The most recent shows I saw were Mojo, a play from the late 1990s finally getting a full DC production at the Studio's 2nd Stage, and Bloody Bloody Andrew Jackson, an unsuccessful transfer from LA's Center Stage/Kirk Douglas and NYC's Public, which closes this weekend.
Mojo was an energetic and well-acted production of a play that isn't so hot, you ask me. Some seedy club, some two-bit singer who might be signing with another club, a dead body of one of the club owners. Important unanswered questions hang over the stage. Lime, how will staying in the club overnight and not reporting the body help the current manager to keep the club Why is this two-bit singer important? All ending on a very strange note of drift. Well, it's worlds better than the inert Parlour Song, also written by Jez Butterworth, but still not good. Butterworth also co-wrote with his brother the rather more successful script for the movie Fair Game, and a newer play of his Jerusalem opens on Broadway in 2011 after an acclaimed run in London. By and large, I don't yet see why Butterworth is considered quite the big thing,but maybe Jerusalem will surprise by being good as it is supposed to be instead of being Enron, which I shall talk on below...
But first Andrew Jackson, which got lots of good reviews during it's run at the Public and which I certainly enjoyed, but at the same time very easy to see why it couldn't cut it on Broadway. Essentially, it's a 100 minutes Schoolouse Rock on President Jackson, only the songs aren't as catchy as Conjunction Junction. We learn lots of good things to know about Jackson, with lots of spoonfuls of sugar to make the medicine go down. As an example, a lot of information about Jackson is relayed by a narrator who rolls on stage in one of those scooters used by disabled people. She gets annoying, so Jackson shoots here, but she isn't actually dead and comes back a bit later, then Jackson goes after her again and she returns, and she may actually be dead the final time she comes on stage, and in the midst of summarizing historians' reactions to Jackson, not as favorable as Jackson might have wished, tells him "you can't shoot history in the neck.". If you have to dump info this is the way to do it! Broadway, so the action is good, Benjamin Walker especially so in the lead role. The set design stretches into and engulfs the audience, though I could have done without the concert style lights directed into the audience that go off way too often and only serve to temporarily blind the audience and keep us from looking at the stage which we have paid even at discount a decent Broadway price to see. Propulsive and energetic rocking songs.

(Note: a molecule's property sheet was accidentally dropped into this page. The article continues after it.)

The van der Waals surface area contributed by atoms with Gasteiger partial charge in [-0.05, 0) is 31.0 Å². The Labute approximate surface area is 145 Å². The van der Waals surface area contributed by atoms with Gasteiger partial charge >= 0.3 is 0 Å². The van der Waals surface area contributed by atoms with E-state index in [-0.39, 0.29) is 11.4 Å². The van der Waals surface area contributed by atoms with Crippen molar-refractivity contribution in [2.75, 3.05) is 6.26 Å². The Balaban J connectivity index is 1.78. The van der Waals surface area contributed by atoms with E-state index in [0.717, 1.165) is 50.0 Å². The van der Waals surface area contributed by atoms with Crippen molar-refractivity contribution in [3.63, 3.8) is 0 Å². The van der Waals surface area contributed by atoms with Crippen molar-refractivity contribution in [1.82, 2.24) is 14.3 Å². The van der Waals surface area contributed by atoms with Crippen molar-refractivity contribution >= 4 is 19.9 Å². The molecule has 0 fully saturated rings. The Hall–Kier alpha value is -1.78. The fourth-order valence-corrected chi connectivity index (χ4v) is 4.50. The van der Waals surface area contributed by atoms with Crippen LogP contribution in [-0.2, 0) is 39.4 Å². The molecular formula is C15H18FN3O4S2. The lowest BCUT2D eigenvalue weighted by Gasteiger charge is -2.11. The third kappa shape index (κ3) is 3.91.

So why didn't this have the decent run of an earlier youth-oriented transfer, the Tony winning Spring Awakening? I think Spring Awakening had heart, while Andrew Jackson is more about history. And Andrew Jackson has rock style music, while Spring Awakening has music that just totally rocks. Kind of like Sondheim, in that you maybe can't sing entire songs, but at least rich songs that stand repeat viewing and I can hum a few bars. Te songs in Andrew Jackson, they're lively and good and fun, the update of Ten Little Indians is a nice one. But I can only hum the concept of the song, and not the song itself, which exits the mind about as quick as it enters. Not totally successful, but I am intrigued by the idea that Alex Timbers (writer) and Michael Friedman (music & lyrics) might do 40 of these to cover all the Presidents. Because I did learn a lot, and was entertained doing it. Doesn't replace a full biography, but as a good entry level survey that raises questions for further study...
A quick word on Enron. What were the British thinking? This was quite the rage in the UK. It had some clever concepts like giant on-stage raptors in honor of Enron's special purpose entities of the same name, and a good visualization of how they were able to nest little ownership stakes inside of little ownership stakes to mask things, but it just wasn't very good. Closed almost immediately upon opening on Broadway.
The other show I saw in London this year was Jersey Boys. That is fantastic. The first act is full of music with enough background along the way to make the slightly more plot heavy second act succeed. The music is great, of course, one classic song after another. I liked the show so much that I was kind of ready to go out, buy tickets, and come back for the next performance. What I need is for some client to come to New York with a desperate urge to see, so I can have an excuse to go again.
But not Wicked, which I saw in Sydney. It was by no means as bad as I feared it could be, I could even admire it professionally as it does a good job of filling in the background of the fantasy world, which is something real fantasy writers need to do when they write their prequels. But it wasn't my cup of tea. At least with this I could kind of figure why some do find it their cup of tea. But Enron? What were the British thinking.
- The Brillig Blogger
- A blog wherein a literary agent will sometimes discuss his business, sometimes discuss the movies he sees, the tennis he watches, or the world around him. In which he will often wish he could say more, but will be obliged by business necessity and basic politeness and simple civility to hold his tongue. Rankings are done on a scale of one to five Slithy Toads, where a 0 is a complete waste of time, a 2 is a completely innocuous way to spend your time, and a 4 is intended as a geas compelling you to make the time.